Californian Black Oak. Fully grown California Black Oaks typically range from 30 to 80 feet in height, though the largest may exceed 120 feet in height, with trunks up to 5 feet in diameter. This broad, spreading species produces large acorns (up to 3cm long and 2cm wide), with expansive limbs that stretch in all directions and require ample space to gather light. In a spacious climate, these oaks can sprawl as wide as 50 feet from limb to limb, with a rounded crown and lower limbs that drape low, often nearly kissing the ground. Its bark is thin and smooth in the early stages of its growth, but becomes thick, deeply fissured, and platy as the tree matures. The California Black Oak’s deciduous leaves are elliptic, lobed and green in Spring and Summer, turning golden, yellow or orange in Autumn before falling in a brilliant display of fall color.
Douglas Fir. Another of Yosemite’s conifers, from afar the Douglas Fir can be identified by its unique ability to dance; unlike other cone-bearers, it sways in even the slightest breeze, distinguishing it against its rigid neighboring conifers as it bends and leans in the wind, courtesy of its supple splays and flexible, spreading branches. Tall and thin with slender, drooping branchlets, Douglas Firs are often mistaken for other varieties, like Red Firs or Yellow Firs, though the Douglas’ botany is actually thought to be more closely related to hemlocks or spruces than firs. Its branchlets have short leaf stems that grow around the twigs in spirals, tending to be flat on horizontal branches, but evenly spaced on drooping branches, creating a full, rounded aesthetic. The needles are short, flat, glossy, light-green above, and gray-green beneath. In late-spring, tufts of new leaves appear vividly yellow-green and contrast strikingly with the older, darker foliage. In their youth, the Douglas Fir’s bark is whitish or ashy and smooth, but in time it matures to become fissured, ridged, rough and dark gray, with the broad faces of its ridges appearing dark brown against an ashy sheen on the sides of its deep fissures.
Sugar Pine. Known as the king of all pines, these massive, flat-topped trees can stretch from 180 to 240 feet high with branches of varied length and short leaves (usually 2 to 3 1/2 inches long) that arrange with 5-needle clusters. Quickly identifiable by their dwarfing size, these rigid, slender, sharp-pointed trees present their leaves in a deep blue-green color.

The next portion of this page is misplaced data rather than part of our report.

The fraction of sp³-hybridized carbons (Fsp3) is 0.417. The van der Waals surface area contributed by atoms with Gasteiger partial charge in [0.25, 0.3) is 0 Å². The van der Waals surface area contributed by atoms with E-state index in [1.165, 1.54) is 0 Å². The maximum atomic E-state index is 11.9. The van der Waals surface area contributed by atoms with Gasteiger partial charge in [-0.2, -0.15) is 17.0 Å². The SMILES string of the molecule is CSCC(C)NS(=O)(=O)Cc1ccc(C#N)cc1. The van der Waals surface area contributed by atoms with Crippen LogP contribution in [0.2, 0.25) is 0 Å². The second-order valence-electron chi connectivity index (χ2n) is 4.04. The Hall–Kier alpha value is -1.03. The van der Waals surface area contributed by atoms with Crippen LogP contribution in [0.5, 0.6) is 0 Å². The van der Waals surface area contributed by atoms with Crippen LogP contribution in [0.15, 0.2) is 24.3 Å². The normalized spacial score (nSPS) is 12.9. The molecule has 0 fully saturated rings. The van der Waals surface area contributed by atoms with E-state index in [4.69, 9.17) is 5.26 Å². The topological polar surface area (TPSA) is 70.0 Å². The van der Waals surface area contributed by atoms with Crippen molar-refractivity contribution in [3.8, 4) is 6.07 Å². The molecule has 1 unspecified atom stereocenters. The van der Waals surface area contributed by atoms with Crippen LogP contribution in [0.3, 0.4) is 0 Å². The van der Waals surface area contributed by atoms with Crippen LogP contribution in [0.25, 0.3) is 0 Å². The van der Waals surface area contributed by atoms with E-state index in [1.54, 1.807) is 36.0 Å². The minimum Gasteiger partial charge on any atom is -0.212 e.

To confirm that a Sugar Pine is indeed a Sugar Pine, all one must do is find its cones—the largest pinecones in the world—which can be 14 to 24 inches long and clustered at ends of branches.
The Sugar Pine’s bark is thick, flaky, purplish-brown or reddish, deeply fissured. They usually take root at elevations ranging between 4,000 and 7,500 feet.
Giant Sequoia. Perhaps Yosemite’s most impressive and magnificent tree species, the Giant Sequoia—also known simply as “Big Trees”—are some of California’s last-standing old-growth bohemiths.
Giant Sequoias are the largest living beings on earth, reaching up to 300 feet tall and nearly 30 feet in diameter!
They are also some of earth’s oldest living specimens, with some that still stand after approximately 4,000 years of growth. Funnily enough, their egg-shaped cones are relatively dainty—only two or three inches long—though their cinnamon-red, fissured bark can be more than two feet thick along the monstrous trunks. Even to the untrained eye Giant Sequoia’s are easy to spot, made even more obvious by their tendency to grow in detached groves throughout the Sierra Nevada. Only three groves of Giant Sequoias remain in Yosemite today—the Mariposa, Merced, and Tuolumne Groves—where the ancient species have been protected against logging since their discovery by western cultures in the mid-1800s.
Ponderosa Pine. Also known as the Western Yellow Pine, Yosemite’s Ponderosa Pine is prolific throughout the park, a tall conifer that can reach 80 to 200 feet high. It can appear nearly identical to the Jeffery Pine, and in fact can hybridize with the Jeffery, so telling them apart can be a bit tricky. The main physical difference lies mostly in its location, with the Ponderosa generally residing at lower elevations (though there are plenty of exceptions), as well as in the scent (see the Jeffery Pine section below for a fun fact on that). Ponderosas are densely foliated, and can be distinguished quickly by their branch tips turning conspicuously upward. The leaves of a Ponderosa arrange in three-needle bundles, can range from four to 11 inches long, and are bright yellow-green. Their modestly sized cones are usually just three to five inches long, armed with scales and straight, slender prickles. The bark of young Ponderosas is typically brown, but more yellow on mature trees, and is arranged in massive, flaking plates resembling camouflage, or puzzle pieces. These are the arguably most dominant tree species in Yosemite Valley between altitudes of 3,500 to 5,500 feet.